PichaEats is a remarkable social enterprise that works with refugee chefs hailing from across the Middle East. In this episode of #PrestigeBizTalks, co-founder Suzanne Ling talks about the journey of PichaEats in creating opportunities for social advocacy, justice and awareness.
The brand was born in 2016 out of charitable intentions by founders Kim, Swee Lin, and Suzanne, who were then studying in university while spending weekends volunteering with refugee children. Upon learning that many of the children had to work to support their families, and that there were many mother’s who were also incredible chefs, the idea for a social enterprise soon turned into a plan in motion.
Their first customers were classmates, who Suzanne is grateful to for their support. She recalls how they resonated with the purpose of PichaEats, “knowing that this meal that they eat — that they have to eat anyway — is helping someone else”.
PichaEats works with 17 home chefs from Syria, Palestine, Afghanistan and Iraq who share their cuisines through home-cooked meals. Each of these meals also come with a note that contains the chef’s personal story. So while the chefs are able to earn a steady income, PichaEats is also a vehicle to ultimately, create more awareness for the issues refugees in Malaysia have and are facing.
Suzanne describes these initiatives as a reminder that we can all be helpful in our own little ways. “Sometimes we think that we want to do something, but we can’t because we are not Mother Teresa, we are not Nelson Mandela, and we just go on with our lives and do nothing,” she remarks. “But this sentence: ‘how can you be you and make a change?’ is so powerful because I can be a business person and make a change in my own way.”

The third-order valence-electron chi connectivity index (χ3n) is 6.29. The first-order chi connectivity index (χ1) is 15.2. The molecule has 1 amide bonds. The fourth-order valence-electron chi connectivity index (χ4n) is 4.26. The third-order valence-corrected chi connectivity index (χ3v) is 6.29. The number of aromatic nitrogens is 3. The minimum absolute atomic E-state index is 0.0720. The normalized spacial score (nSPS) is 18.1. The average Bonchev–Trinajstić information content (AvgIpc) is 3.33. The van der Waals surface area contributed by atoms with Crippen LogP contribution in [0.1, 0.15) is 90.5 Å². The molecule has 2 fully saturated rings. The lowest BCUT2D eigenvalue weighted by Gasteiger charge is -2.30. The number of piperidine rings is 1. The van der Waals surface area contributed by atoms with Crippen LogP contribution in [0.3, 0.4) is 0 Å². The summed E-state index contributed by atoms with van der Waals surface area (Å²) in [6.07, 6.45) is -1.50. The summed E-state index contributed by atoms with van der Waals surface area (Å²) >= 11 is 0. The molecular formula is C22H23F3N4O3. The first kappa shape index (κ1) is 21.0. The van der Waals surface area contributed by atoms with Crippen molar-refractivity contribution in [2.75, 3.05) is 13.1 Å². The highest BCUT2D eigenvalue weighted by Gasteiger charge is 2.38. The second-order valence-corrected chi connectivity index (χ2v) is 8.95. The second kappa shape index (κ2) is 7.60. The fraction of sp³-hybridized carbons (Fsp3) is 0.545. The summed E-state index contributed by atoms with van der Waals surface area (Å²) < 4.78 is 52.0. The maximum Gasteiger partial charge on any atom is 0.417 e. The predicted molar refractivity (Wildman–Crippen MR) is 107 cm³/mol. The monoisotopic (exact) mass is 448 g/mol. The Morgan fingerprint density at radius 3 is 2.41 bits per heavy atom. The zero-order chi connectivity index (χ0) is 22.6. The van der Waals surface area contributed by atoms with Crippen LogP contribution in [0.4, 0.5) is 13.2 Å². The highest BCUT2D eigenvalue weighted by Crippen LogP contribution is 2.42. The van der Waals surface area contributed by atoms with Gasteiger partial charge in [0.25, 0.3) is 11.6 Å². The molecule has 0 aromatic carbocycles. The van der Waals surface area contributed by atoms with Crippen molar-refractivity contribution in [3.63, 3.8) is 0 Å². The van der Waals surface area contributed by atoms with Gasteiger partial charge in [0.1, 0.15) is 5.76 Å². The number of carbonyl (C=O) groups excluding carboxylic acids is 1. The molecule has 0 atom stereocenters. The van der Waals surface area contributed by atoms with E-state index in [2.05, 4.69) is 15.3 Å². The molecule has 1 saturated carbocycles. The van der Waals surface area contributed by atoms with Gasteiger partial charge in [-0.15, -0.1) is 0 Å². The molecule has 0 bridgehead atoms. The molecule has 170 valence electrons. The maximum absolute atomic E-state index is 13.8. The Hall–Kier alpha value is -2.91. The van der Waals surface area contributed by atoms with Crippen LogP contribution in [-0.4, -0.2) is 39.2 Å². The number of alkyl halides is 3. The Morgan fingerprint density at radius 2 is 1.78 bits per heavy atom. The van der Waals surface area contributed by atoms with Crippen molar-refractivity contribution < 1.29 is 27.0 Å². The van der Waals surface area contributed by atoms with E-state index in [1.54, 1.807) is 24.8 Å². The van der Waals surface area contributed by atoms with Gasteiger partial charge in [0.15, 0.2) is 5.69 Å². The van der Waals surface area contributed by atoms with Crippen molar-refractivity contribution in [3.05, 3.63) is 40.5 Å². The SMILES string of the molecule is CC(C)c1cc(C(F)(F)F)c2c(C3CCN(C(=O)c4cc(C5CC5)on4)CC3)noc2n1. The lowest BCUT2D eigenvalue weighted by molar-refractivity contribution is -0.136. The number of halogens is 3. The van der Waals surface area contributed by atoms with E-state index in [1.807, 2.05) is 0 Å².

The pandemic posed a big problem for the social enterprise where 70% of its sales came from catering. Thankfully, its founders found ways to get creative and serve its charitable core purpose, including a frozen meals and a Facebook cook show, and an initiative called the Zaza movement, named after a Picha chef named Zaza who passed away in 2017.
Through public donations of any amount, PichaEats chefs were able to carry on cooking meals that would feed communities in need. “Within two months, we gave out about 25,000 meals, and the sales that the Picha chefs got from the Zaza movement actually lasted them for three months to cover rental when it was really tough.”
The latest initiative from PichaEats forays into graphic design, called Zucchini & Co. This venture spotlights the younger members of the refugee communities with a knack for art and graphic design. With social media’s growing popularity and crucial role for almost all businesses, comes a demand for marketing collateral like digital posts and stories.
“So if there are companies who need social media help, and there are refugee teens who can become designers, why not we match that?” she suggests, adding that your marketing dollars can also now make a change.
And finally, the co-founder shares her advice for other entrepreneurs out there. “There’s definitely an initial ‘why’ that sparked you to go into this (business), and I think when things get tough, when there are challenges, it’s always important to remember the ‘why’, and that will drive you forward.”
Videography & main photo: Hans Media
Special thanks: 8 Conlay, KSK Land
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